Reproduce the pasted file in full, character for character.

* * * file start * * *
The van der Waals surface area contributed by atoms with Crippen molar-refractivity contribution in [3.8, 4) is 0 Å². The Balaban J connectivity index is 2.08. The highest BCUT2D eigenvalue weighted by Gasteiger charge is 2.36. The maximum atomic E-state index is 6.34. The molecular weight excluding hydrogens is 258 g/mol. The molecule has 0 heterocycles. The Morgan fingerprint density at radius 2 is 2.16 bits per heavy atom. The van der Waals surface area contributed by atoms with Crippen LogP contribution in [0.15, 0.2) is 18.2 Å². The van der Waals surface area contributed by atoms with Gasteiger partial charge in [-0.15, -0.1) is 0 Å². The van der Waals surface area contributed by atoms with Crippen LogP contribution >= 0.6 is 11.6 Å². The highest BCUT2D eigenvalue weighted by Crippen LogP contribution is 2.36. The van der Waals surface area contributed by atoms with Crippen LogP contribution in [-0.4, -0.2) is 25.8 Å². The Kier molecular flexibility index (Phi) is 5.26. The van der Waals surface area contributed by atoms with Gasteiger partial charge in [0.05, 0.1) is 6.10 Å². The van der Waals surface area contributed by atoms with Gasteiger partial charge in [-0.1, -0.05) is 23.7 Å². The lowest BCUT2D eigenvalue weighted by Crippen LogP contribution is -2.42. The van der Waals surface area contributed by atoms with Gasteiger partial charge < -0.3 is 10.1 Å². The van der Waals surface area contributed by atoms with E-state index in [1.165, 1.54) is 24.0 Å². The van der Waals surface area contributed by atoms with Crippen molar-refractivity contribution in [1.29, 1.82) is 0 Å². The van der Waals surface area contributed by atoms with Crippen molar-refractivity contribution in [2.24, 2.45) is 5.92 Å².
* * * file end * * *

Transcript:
The van der Waals surface area contributed by atoms with Crippen molar-refractivity contribution in [3.8, 4) is 0 Å². The Balaban J connectivity index is 2.08. The highest BCUT2D eigenvalue weighted by Gasteiger charge is 2.36. The maximum atomic E-state index is 6.34. The molecular weight excluding hydrogens is 258 g/mol. The molecule has 0 heterocycles. The Morgan fingerprint density at radius 2 is 2.16 bits per heavy atom. The van der Waals surface area contributed by atoms with Crippen LogP contribution in [0.15, 0.2) is 18.2 Å². The van der Waals surface area contributed by atoms with Gasteiger partial charge in [-0.15, -0.1) is 0 Å². The van der Waals surface area contributed by atoms with Crippen LogP contribution >= 0.6 is 11.6 Å². The highest BCUT2D eigenvalue weighted by Crippen LogP contribution is 2.36. The van der Waals surface area contributed by atoms with Crippen LogP contribution in [-0.4, -0.2) is 25.8 Å². The Kier molecular flexibility index (Phi) is 5.26. The van der Waals surface area contributed by atoms with Gasteiger partial charge in [0.05, 0.1) is 6.10 Å². The van der Waals surface area contributed by atoms with Gasteiger partial charge in [-0.1, -0.05) is 23.7 Å². The lowest BCUT2D eigenvalue weighted by Crippen LogP contribution is -2.42. The van der Waals surface area contributed by atoms with Gasteiger partial charge < -0.3 is 10.1 Å². The van der Waals surface area contributed by atoms with E-state index in [1.165, 1.54) is 24.0 Å². The van der Waals surface area contributed by atoms with Crippen molar-refractivity contribution in [1.29, 1.82) is 0 Å². The van der Waals surface area contributed by atoms with Crippen molar-refractivity contribution in [2.24, 2.45) is 5.92 Å².